The Florida Wildlife Corridor
The Florida Wildlife Corridor project is a collaborative vision to connect remaining natural lands, waters, working farms, forests and ranches from the Everglades to Georgia, protecting a functional ecological corridor for the health of people, wildlife and watersheds.
Florida Wildlife Corridor Goals:
- Protect and restore habitat and migration corridors essential for the survival of Florida’s diverse wildlife, including wide-ranging panthers, black bears and other native species
- Restore water flow to the Everglades and sustain water supply to southern Florida
- Continue to safeguard the St. Johns River and water supply for central and north Florida
- Sustain the food production, economies and cultural legacies of working ranches and farms within the corridor
- Bolster local economies through increased opportunities such as hunting, fishing, birdwatching and other forms of eco-tourism
- Give wildlife and plants room to adapt to a changing climate and sea level rise
In the News
Governor and Cabinet Recognize Florida Wildlife Corridor and Expedition Team
On June 4, Gov. Rick Scott and the Florida Cabinet issued a resolution recognizing the Florida Wildlife Corridor as a visionary project to connect the remaining natural lands, waters, working farms, forests and ranches from the Everglades to Georgia. (read the resolution)
The Expedition team of photographer Carlton Ward Jr., biologist Joe Guthrie, conservationist Mallory Lykes Dimmitt and filmmaker Elam Stolzfus were on hand as Cabinet members acknowledged the vital importance of the corridor to the State of Florida.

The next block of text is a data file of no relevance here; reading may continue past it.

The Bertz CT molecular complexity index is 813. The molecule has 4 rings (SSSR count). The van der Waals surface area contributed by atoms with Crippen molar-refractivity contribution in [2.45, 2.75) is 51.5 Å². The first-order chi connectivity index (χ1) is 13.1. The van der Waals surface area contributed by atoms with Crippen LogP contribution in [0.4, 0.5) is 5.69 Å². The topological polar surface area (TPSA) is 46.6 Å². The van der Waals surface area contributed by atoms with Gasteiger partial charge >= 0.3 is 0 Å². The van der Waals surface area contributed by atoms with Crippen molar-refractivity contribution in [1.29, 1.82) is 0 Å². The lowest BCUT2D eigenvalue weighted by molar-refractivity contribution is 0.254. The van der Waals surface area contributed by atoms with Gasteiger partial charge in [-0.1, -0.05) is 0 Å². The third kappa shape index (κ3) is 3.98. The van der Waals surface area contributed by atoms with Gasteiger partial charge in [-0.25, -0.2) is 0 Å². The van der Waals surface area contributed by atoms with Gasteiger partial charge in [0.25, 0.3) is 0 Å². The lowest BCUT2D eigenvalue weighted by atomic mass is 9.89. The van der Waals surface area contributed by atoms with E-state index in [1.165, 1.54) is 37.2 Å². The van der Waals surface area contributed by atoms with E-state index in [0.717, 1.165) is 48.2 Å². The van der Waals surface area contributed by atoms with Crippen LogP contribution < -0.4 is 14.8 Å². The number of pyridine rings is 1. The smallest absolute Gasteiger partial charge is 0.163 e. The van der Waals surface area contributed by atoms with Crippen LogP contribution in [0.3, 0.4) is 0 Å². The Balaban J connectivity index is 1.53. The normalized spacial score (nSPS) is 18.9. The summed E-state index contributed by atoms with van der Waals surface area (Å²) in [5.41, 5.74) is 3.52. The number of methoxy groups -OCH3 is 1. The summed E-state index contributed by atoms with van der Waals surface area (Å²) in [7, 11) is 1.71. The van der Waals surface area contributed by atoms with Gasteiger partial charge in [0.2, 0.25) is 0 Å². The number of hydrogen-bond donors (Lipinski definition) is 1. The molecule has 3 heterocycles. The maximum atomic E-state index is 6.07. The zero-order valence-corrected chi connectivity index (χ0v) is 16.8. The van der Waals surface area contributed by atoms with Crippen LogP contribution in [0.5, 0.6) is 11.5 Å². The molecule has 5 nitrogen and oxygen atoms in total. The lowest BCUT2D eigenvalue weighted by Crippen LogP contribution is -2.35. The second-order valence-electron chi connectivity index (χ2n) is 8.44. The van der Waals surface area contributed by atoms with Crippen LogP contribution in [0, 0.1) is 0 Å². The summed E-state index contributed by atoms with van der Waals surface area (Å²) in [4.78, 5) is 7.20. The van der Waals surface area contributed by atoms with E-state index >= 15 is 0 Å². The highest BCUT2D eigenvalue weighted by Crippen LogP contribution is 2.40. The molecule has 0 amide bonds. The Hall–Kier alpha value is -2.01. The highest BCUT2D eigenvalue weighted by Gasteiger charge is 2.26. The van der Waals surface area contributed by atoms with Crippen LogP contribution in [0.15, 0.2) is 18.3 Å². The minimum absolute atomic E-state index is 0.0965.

“It is a quilt of public and private enterprises that still support jobs, still create economic opportunity, still feed the world, and provide wildlife habitat,” Agriculture Commissioner Adam Putnam said during the cabinet meeting.
Attorney General Pam Bondi said she gained a new appreciation of Florida’s biological diversity when she and Putnam joined one leg of the expedition, along the St. Johns River. “It’s just amazing,” she said.
Following the Cabinet resolution, the team hosted a free public screening of the Florida Wildlife Corridor Expedition documentary at the IMAX Theater at the Challenger Learning Center.
FWC June Newsletter released
Expedition DVD and Book Now Available
In 2012, four explorers enter the Everglades and, 100 days later, reach the Okefenokee Swamp in southern Georgia. The Florida Wildlife Corridor Expedition showed that the heart of Florida is still wild–and can still be saved. You can now experience the lessons learned on the expedition from the comfort of your own home.
The DVD features a collection of stories and experiences woven together in a documentary format. It includes extra video stories and a music video. Produced by Elam Stoltzfus, featured on PBS TV.
The Book shares stunning photographs by Carlton Ward Jr and essays by fellow explorers to bring the story to life in vivid detail. Travel with them to discover the rivers, swamps, prairies, springs and forests, cattle ranchers and timberlands.